But that's the thing, mate - they are serious allegations indeed, but in 16 years have remained just allegations, which were subsequently refuted by the master of the college. If that's where it ended as far as your reliable sources are concerned, I think it's a bit presumptuous and POV to insert more detailed descriptions of the claims which might lead some readers to believe that this is a common occurrence at St Marks.--Yeti Hunter 00:28, 31 August 2007 (UTC)

The allegations themself are notable, hence their inclusion in the state's major newspaper. For example if a politician was accused by a colleague of sexual harrassment their would be plenty of media attention and even if the incident never went to court, the incident of the accusation and the media that surrounded it is notable. Username nought 00:59, 31 August 2007 (UTC)

The impressions readers get from verified information is up to them. Therefore, I am going to add the detail of the claims again, your reasons to remove it are insuficient. Username nought 01:20, 31 August 2007 (UTC)

Wikipedia is not a news service, and certainly not for 16 year old news. Hence, mere inclusion in the newspaper is not sufficient. Let's conduct the edit war on the talk page rather than the article itself, yeah?--Yeti Hunter 01:22, 31 August 2007 (UTC)
OK, I am willing to try to disuss this before I edit again. I think we have establised that the incident is worthy of inclusion so my only issue now is the inclusion of the sentence that details the allegations. Basically, I think it should be included because it is relevant detail that gives readers a better idea of what the issue was about without making the paragraph too big. Isn't that fair enough? Username nought 01:37, 31 August 2007 (UTC)
No, it's undue weight. I'd go so far as to say the incident should be deleted entirely, in light of the fact that the Master of the time refuted the allegations, and nobody bothered to refute that claim. Forgive me but you seem overly keen on presenting St Mark's in the worst possible light that you can get away with--Yeti Hunter 01:43, 31 August 2007 (UTC)
I don't think an extra sentence is undue weight and when the history section has been expanded a bit more it won't look as bad. The topic deserves an extra sentence, I think you'll be hard pressed to find any other historical events of the college that have been worthy of two articles in The Advertiser. I also don't think it should be deleted entirely because the master refuted the claims, there are two sides of the story and both have been presented in the article, this is common practice. Username nought 02:02, 31 August 2007 (UTC)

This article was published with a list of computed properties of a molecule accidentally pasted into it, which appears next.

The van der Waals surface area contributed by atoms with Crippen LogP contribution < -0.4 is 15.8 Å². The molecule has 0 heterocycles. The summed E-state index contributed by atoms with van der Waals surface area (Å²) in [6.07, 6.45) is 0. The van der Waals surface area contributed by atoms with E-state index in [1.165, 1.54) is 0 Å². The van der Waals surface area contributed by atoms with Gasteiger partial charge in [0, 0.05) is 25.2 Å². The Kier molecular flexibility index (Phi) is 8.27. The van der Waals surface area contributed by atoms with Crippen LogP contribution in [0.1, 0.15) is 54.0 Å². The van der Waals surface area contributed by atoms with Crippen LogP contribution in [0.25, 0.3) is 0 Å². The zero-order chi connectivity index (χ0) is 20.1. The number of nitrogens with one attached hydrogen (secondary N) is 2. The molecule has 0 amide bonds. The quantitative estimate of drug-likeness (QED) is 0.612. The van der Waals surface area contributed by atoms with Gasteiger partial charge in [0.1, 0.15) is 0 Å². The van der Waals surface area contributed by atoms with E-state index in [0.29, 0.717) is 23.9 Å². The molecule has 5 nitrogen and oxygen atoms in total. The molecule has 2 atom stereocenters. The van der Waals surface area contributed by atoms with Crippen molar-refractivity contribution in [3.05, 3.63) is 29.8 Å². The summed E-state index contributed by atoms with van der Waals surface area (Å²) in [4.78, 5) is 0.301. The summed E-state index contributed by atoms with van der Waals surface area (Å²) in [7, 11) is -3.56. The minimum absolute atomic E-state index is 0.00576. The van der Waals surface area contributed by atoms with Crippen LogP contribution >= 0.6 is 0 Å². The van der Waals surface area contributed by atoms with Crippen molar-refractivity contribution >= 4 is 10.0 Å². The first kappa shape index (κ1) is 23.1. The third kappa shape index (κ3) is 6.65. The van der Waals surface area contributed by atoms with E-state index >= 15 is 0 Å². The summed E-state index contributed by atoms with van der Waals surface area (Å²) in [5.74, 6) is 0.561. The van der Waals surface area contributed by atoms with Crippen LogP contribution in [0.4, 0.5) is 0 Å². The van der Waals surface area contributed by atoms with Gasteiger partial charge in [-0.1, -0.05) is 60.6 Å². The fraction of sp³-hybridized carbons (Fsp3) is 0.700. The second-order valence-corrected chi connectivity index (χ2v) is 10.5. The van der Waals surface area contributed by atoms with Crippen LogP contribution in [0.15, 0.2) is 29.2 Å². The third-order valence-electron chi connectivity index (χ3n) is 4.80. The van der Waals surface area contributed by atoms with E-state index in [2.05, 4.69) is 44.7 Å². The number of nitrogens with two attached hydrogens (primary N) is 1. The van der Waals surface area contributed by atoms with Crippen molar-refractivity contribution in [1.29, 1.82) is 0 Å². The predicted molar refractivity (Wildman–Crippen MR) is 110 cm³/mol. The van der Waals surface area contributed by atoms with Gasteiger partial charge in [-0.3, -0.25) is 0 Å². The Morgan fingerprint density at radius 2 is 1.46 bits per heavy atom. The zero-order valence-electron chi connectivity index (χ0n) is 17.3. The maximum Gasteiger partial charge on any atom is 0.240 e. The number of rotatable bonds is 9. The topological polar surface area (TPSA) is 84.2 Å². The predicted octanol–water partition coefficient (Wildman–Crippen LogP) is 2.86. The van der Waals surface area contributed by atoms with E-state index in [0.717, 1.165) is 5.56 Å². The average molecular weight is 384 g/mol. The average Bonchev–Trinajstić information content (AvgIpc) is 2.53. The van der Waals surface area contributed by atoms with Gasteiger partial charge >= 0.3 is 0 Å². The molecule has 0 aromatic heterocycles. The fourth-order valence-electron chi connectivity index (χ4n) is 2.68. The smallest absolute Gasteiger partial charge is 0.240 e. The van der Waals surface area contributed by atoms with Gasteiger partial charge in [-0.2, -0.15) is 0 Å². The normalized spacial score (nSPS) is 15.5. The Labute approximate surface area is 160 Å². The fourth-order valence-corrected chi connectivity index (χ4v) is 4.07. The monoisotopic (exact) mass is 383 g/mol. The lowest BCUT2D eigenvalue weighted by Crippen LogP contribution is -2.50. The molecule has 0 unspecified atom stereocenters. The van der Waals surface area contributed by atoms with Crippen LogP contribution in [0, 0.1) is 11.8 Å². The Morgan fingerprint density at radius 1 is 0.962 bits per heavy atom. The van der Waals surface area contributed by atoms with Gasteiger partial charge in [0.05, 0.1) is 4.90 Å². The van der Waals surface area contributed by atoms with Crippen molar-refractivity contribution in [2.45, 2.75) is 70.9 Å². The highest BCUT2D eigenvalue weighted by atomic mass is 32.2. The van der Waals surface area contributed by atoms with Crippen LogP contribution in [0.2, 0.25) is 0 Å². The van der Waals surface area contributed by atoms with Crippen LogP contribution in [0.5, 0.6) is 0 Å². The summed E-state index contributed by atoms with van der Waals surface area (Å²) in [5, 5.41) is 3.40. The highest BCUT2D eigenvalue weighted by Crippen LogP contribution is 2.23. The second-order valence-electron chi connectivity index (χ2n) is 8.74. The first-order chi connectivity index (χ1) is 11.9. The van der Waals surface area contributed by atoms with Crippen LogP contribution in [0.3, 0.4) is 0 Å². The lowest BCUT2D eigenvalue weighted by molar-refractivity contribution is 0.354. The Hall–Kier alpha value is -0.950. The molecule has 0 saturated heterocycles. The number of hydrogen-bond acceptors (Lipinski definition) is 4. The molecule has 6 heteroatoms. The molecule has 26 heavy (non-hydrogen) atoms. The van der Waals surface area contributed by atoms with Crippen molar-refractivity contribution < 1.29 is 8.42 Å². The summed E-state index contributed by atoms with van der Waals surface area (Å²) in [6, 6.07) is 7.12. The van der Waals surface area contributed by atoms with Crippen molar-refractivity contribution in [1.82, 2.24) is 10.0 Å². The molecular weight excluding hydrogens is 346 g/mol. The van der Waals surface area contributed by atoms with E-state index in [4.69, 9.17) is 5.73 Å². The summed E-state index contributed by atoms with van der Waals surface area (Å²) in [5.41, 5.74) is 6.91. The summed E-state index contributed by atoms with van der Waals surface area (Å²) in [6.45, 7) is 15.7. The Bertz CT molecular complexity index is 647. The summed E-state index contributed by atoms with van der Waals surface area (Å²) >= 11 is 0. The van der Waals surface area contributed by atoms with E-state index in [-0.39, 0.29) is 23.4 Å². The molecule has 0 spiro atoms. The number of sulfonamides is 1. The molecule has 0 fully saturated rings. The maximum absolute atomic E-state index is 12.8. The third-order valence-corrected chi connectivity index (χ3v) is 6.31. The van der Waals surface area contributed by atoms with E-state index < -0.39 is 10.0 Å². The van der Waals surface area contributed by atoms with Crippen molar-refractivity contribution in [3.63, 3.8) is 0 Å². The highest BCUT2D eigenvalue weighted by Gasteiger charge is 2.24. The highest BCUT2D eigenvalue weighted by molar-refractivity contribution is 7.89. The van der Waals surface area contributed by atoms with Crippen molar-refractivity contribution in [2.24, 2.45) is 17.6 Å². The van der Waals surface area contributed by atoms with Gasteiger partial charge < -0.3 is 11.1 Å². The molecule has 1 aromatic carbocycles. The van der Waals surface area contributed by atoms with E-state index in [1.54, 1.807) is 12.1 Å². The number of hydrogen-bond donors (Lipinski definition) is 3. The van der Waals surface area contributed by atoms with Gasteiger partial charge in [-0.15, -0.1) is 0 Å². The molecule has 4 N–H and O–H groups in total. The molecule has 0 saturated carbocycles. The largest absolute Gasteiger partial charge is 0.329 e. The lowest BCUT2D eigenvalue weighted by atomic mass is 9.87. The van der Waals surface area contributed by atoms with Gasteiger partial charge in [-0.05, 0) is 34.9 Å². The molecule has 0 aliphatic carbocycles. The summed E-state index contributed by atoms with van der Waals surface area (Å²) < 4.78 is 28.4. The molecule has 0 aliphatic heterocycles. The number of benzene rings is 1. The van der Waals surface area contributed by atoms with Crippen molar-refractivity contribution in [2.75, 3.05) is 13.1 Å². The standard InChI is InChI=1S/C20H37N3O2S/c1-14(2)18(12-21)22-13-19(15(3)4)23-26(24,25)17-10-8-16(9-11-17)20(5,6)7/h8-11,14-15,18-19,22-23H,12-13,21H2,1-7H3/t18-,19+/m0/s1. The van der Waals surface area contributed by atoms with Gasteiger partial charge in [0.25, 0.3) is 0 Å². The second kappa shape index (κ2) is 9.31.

I fail to comprehend how you think that both sides of this "story" have been presented in the article - as far as anyone can see, the only side that has been presented is that of the accusors. The fact that the claims were refuted by the then-master is not the "other side of the story". Perhaps a little more research on your behalf would turn up a number of more notable news articles regarding the college - I can remember reading at least 5 articles of higher importance that this in the las 4 years alone. As above, WP is not a news service, and thus only the bear minimum of facts regarding this claim should be included (I do not think anything further that the fact they were accusation and not charges or observations itself lends credence to this line of thought).

As for your claim that "when the history section has been expanded... it wont look as bad" - as it stands the article without the expanded history section does look bad, hence it is not a NPOV, and presents the subject in an overly negative light. No description of the so-called "initiation rights" should be included - it is unencyclopedic and irrelevant to the article. Perhaps a better place for it would be Sexual Harrassment and Initiation Rights at University of Adelaide Colleges? After all, Sen. Stott Despoja confirmed that "sexual harrassment was known to occur in residential colleges" or some other such nonsense, implying that it was not only occuring at the College in question. ABVS1936 04:47, 31 August 2007 (UTC)

This is one of the college's most prominent events; it has had two articles in The Advertiser and therefore has notability that is deserving of some detail. Three sentences does not overstep this mark for one of the most highly covered events in the college's history. As for the detail presenting the subject in an overly negative light, well, so be it, the detail is fully verified. As for giving more information for the other side of the story, I found this: A male student currently at St Mark's said The Advertiser was "wasting its time" trying to get any of the male boarders to speak about the alleged practices. Username nought 07:54, 31 August 2007 (UTC)
Yeti Hunter and I had a small discussion about this and came to the conclusion that the event was notable. We also agreed that it should be a relatively short section, which does not give undue weight to the topic, which is a minor issue in the history of school like this one. Twenty Years 08:25, 31 August 2007 (UTC)
I agree there, Twenty - the event is notable enough to be included, and I agree that a short, NPOV sentence should be included to detail the accusations (note: they were never verified nor were charges brought forth, hence they are only that, accusations). However, Nought, I do not agree that it is "one of the college's most prominent events". A vast number of events covered in the news media drag my attention instantly before this blip on the radar scope of St. Mark's history - the refusal of UofA to put aside land for residents of the Uni, the founding of the college, the opening of the college, the constructon of Memorial Building to commemorate those lost in World War 2 (especially those connected with St. Mark's), the first admission of female students to the college, the list goes on. Perhaps you should stop muck-raking and attempt to find something constuctive to add to this article - I would wager it would be a more constuctive usage of all our time.